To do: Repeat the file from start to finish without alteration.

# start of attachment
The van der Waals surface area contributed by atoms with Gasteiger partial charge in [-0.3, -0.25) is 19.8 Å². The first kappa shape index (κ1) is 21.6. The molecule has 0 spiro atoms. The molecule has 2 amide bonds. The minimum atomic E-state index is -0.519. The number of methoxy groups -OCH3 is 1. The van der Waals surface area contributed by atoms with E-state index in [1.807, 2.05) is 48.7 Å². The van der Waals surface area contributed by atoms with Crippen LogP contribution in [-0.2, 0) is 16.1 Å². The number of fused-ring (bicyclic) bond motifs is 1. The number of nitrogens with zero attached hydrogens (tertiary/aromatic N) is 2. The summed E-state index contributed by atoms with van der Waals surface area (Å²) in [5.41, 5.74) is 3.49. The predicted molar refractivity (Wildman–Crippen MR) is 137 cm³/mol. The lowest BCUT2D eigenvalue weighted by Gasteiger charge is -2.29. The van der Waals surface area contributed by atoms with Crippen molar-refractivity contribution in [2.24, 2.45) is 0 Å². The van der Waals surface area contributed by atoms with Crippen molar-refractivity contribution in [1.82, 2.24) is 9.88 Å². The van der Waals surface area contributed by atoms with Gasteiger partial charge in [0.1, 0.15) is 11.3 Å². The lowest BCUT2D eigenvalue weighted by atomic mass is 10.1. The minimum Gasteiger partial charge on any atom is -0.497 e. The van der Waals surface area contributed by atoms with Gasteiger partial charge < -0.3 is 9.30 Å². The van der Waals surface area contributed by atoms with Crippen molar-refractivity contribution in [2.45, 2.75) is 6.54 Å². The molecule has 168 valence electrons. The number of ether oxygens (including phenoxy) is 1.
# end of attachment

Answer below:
The van der Waals surface area contributed by atoms with Gasteiger partial charge in [-0.3, -0.25) is 19.8 Å². The first kappa shape index (κ1) is 21.6. The molecule has 0 spiro atoms. The molecule has 2 amide bonds. The minimum atomic E-state index is -0.519. The number of methoxy groups -OCH3 is 1. The van der Waals surface area contributed by atoms with E-state index in [1.807, 2.05) is 48.7 Å². The van der Waals surface area contributed by atoms with Crippen LogP contribution in [-0.2, 0) is 16.1 Å². The number of fused-ring (bicyclic) bond motifs is 1. The number of nitrogens with zero attached hydrogens (tertiary/aromatic N) is 2. The summed E-state index contributed by atoms with van der Waals surface area (Å²) in [5.41, 5.74) is 3.49. The predicted molar refractivity (Wildman–Crippen MR) is 137 cm³/mol. The lowest BCUT2D eigenvalue weighted by Gasteiger charge is -2.29. The van der Waals surface area contributed by atoms with Crippen molar-refractivity contribution in [2.24, 2.45) is 0 Å². The van der Waals surface area contributed by atoms with Crippen molar-refractivity contribution in [1.82, 2.24) is 9.88 Å². The van der Waals surface area contributed by atoms with Gasteiger partial charge in [0.1, 0.15) is 11.3 Å². The lowest BCUT2D eigenvalue weighted by atomic mass is 10.1. The minimum Gasteiger partial charge on any atom is -0.497 e. The van der Waals surface area contributed by atoms with Gasteiger partial charge < -0.3 is 9.30 Å². The van der Waals surface area contributed by atoms with Crippen molar-refractivity contribution in [2.45, 2.75) is 6.54 Å². The molecule has 168 valence electrons. The number of ether oxygens (including phenoxy) is 1.